6. Can I add a sweetener, like honey or sugar, to make this *taste* a bit closer to sandwich-style bread?

      1. Thanks! Do I need to reduce the amount of milk to adjust for the additional “liquid” being added?

  7. Long time reader, how is it I am first learning that Beth was on MasterChef (season 3)? It was mentioned in this recipe write-up. Is there a summary posted somewhere of the experience?

    1. Hi! We are expanding the team at Budget Bytes. If you look at who authored the post, it will say who the recipe is from. My name’s Monti, and I’m the new senior food editor for Budget Bytes. I wrote the recipe, and I was on Masterchef season 3. XOXO -Monti

  8. This looks amazing (and easy!) Looking forward to trying it this weekend when the temperature dips. Quick q – do you know if a baked loaf will freeze well? I may double the recipe if so. Thanks for all y’all do — you have no idea how inspired your site has made me to be more creative in the kitchen! 

    1. That’s a great question, Kris. I have never had leftovers to freeze or meal-prepped a loaf, so I can’t say definitively. But I don’t see why it wouldn’t freeze well. Thanks for making it! XOXO -Monti

  9. Will this work with any gluten-free flour as a substitute?  Almond, rice, or an all-purpose?  Thanks 

    1. Hi Heather, I haven’t made it with gluten-free flour, so I can’t tell you from experience. But I don’t see why not. If you try it, let me know your results! XOXO -Monti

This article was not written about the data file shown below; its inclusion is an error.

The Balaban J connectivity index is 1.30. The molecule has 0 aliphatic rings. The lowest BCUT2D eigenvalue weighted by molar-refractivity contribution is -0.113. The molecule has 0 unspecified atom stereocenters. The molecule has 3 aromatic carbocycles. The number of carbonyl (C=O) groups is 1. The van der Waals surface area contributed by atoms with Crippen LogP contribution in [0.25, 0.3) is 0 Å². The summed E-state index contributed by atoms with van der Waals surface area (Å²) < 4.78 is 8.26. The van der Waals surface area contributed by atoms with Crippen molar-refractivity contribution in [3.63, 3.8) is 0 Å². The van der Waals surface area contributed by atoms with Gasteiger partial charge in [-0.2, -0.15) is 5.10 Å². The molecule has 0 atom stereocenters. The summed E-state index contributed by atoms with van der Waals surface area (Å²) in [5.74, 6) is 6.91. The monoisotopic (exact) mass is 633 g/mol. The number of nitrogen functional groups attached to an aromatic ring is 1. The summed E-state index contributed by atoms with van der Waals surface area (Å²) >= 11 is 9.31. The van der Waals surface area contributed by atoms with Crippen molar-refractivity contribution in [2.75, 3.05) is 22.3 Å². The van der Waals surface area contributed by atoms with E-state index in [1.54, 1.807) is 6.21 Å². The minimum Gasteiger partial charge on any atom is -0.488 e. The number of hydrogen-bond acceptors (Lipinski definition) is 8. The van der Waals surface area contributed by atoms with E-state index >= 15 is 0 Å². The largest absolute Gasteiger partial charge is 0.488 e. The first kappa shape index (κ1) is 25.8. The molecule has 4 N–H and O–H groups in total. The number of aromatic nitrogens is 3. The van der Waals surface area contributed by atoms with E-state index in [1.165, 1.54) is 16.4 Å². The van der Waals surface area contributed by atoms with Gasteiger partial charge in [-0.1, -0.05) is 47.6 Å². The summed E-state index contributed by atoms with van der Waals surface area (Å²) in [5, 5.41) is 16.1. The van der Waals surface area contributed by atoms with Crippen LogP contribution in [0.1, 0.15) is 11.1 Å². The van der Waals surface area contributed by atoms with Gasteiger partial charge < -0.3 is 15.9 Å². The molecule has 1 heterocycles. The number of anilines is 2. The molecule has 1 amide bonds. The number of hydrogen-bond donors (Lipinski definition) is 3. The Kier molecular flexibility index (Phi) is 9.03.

10. It’s currently 47°F where I live in Alberta, Canada 🇨🇦, so definitely time for soup & this bread! Question though – do you prepare the pan in any way, or suggest putting the loaf on a piece of parchment paper? Thanks!

  11. What if I don’t have a Dutch oven or cast iron skillet?

    Can I use a regular bread loaf pan? Or a round Pyrex dish?

    Something/anything else to bake it in? I’d really like to try this recipe.

    Thanks very much!

    1. Use a sheet pan! Metal is best, but anything (including a pie pan) will work. XOXO -Monti

    2. A metal cake tin also works well if you have one.  

      I used a cake tin that is 8 inch in diameter and 2.5 inches deep when trying out Monti’s soda bread recipe and it worked perfectly.   

      1. Woot! Use what you’ve got! Love that. Thanks for sharing Denise. XOXO -Monti

  12. Do you have to preheat the pot before you put the bread in.  I know other bread recipes have you put the Dutch oven in the oven while you preheat the oven.